THE LAST EMPEROR had a much stronger impact on me in a recent re-watch than it did on release back in 1987. Then, I had a kind of polite-applause take, and over more than 30 years (shudder) that view somehow fixed in my Otherwise 100% Accurate Mind as ‘the Truth’ about the film—it being kind of boring. All that shows, really, is that mood can influence one’s responses and remembrances on all manner of issues, not least Art. I have a dim memory of being by myself, in a cold theater, with maybe a dozen other patrons. Maybe I was upset with work? I recall thinking Peter O’Toole looked desiccated.
Jump ahead: the job is long gone, life has changed, and I’m supposed to have refined myself accordingly. Score a triple for posterity, Art and yours truly—as it’s a splendid movie I see now, one I look forward to viewing again, repeatedly, in the future. Lesson: lighten up.
Americans know so damn little, about so damn much, including vast swathes of civilization, the good and bad, that has gone down in places like China (India, Brazil, Kentucky…)— witness this complex, sweeping, moving story of Imperial China’s last monarch. Raised in lavish, bizarre isolation among intricate webs of calcified custom, palace intrigue, and unbridled corruption, he was influenced by Western ideas, seduced by excess, blamed for things beyond his control, co-opted by nationalist warlords and Japanese invaders, finally persecuted by Communists under the reign of a new kind of God, Mao Tse Tung.
If the movie suffers, it’s from having to cram so many years and changes into an acceptable running time. Here, that’s a stately 165 minutes, which still is not enough, trying to handle the span of 1908 to 1967, childhood, adolescence and adulthood, war and revolution. The last third rushes events and years.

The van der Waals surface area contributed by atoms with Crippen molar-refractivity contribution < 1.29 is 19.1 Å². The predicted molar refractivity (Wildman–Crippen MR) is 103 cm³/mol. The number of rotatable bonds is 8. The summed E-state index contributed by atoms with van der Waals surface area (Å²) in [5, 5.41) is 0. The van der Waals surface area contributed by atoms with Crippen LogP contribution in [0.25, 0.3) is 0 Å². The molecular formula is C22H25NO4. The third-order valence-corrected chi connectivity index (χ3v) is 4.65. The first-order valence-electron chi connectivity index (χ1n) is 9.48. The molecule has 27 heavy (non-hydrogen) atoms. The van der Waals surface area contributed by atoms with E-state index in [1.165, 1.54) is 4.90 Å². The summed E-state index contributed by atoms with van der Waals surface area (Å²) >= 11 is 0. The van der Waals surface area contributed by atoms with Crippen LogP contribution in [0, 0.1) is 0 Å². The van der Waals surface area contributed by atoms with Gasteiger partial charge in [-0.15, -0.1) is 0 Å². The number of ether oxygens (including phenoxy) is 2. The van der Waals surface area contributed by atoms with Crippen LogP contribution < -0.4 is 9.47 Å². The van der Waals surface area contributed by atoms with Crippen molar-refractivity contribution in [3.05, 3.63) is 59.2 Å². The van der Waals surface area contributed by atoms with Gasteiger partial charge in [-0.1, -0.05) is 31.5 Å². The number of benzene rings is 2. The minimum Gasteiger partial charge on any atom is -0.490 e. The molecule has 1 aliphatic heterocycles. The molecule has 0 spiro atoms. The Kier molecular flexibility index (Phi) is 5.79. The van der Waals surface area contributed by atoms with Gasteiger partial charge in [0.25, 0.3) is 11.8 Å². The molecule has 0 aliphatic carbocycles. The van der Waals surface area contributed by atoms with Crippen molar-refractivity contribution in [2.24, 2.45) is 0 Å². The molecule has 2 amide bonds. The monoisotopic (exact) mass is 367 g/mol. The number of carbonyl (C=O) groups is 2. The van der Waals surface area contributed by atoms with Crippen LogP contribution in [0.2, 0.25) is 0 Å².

All trappings are exquisite, from the plaintive, haunting theme music composed by Ryuichi Sakamoto and David Byrne, to the art direction and glorious costume design, the props, lighting, background action, crowd scenes. Getting permission to shoot in the fabled Forbidden City by the surprisingly accommodating Chinese government, the massive undertaking was nonetheless a headache to combine into a workable epic format, under the tasking helm of Bernardo Bertolucci, giving David Lean a run for the money.
Around $24,000,000 was expended, 19,000 extras were pressed into service, backing a select assemblage of Chinese acting talent, marshaled from around the globe, getting a chance to present layered characterizations beyond familiar Western stereotypes. O’Toole does look a bit worn (thirty years of pounding Guinness and whiskey will do that), but he’s quite good, restrained and subtle, as the young emperor’s tutor. As an adult, the buffeted monarch is played by John Lone, his wife by beauteous Joan Chen, with various consorts and connivers brought to life by Victor Wong, Vivian Wu, Ric Young and Maggie Han.
The story fits into the Fascination with Royalty milieu. This works especially if irony and tragedy are involved, universal and old as the hills: historical-movie buffs could make a long-weekend of it by bracketing this with Nicholas And Alexandra and The Kings Speech.
Critical raves and surprisingly good box-office for a film of its type ($44,000,000+) led it to an Oscar sweep: Best Picture, Director, Screenplay, Cinematography, Music Score, Art Direction, Costume Design, Sound, and Film Editing.
As much as anything, beyond its visual spectacle, and human poignancy, the movie could be a statement on Circumstance, and how it traps and molds us, even if we deny it.
With Cary Higoyuki Tagawa, Dennis Dun,Tao Wu and Lisa Lu. Bertolucci also co-wrote the screenplay.